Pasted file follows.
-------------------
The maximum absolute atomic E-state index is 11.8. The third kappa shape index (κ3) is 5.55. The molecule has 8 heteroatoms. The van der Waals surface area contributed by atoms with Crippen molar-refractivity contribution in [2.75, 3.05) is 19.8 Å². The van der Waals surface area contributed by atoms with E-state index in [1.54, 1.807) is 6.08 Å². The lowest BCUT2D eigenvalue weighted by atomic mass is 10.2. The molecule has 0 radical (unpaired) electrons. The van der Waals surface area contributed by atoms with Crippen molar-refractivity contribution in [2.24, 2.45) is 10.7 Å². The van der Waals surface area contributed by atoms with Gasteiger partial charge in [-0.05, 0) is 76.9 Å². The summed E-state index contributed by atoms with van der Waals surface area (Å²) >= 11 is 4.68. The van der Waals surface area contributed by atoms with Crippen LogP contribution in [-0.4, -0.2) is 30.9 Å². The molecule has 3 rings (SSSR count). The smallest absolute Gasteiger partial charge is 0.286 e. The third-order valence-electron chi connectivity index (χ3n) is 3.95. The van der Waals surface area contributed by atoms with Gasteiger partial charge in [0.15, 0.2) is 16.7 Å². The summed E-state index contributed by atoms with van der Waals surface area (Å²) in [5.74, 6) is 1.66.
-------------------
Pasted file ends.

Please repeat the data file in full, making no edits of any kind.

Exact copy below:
The maximum absolute atomic E-state index is 11.8. The third kappa shape index (κ3) is 5.55. The molecule has 8 heteroatoms. The van der Waals surface area contributed by atoms with Crippen molar-refractivity contribution in [2.75, 3.05) is 19.8 Å². The van der Waals surface area contributed by atoms with E-state index in [1.54, 1.807) is 6.08 Å². The lowest BCUT2D eigenvalue weighted by atomic mass is 10.2. The molecule has 0 radical (unpaired) electrons. The van der Waals surface area contributed by atoms with Crippen molar-refractivity contribution in [2.24, 2.45) is 10.7 Å². The van der Waals surface area contributed by atoms with Gasteiger partial charge in [-0.05, 0) is 76.9 Å². The summed E-state index contributed by atoms with van der Waals surface area (Å²) >= 11 is 4.68. The van der Waals surface area contributed by atoms with Crippen LogP contribution in [-0.4, -0.2) is 30.9 Å². The molecule has 3 rings (SSSR count). The smallest absolute Gasteiger partial charge is 0.286 e. The third-order valence-electron chi connectivity index (χ3n) is 3.95. The van der Waals surface area contributed by atoms with Gasteiger partial charge in [0.15, 0.2) is 16.7 Å². The summed E-state index contributed by atoms with van der Waals surface area (Å²) in [5.74, 6) is 1.66.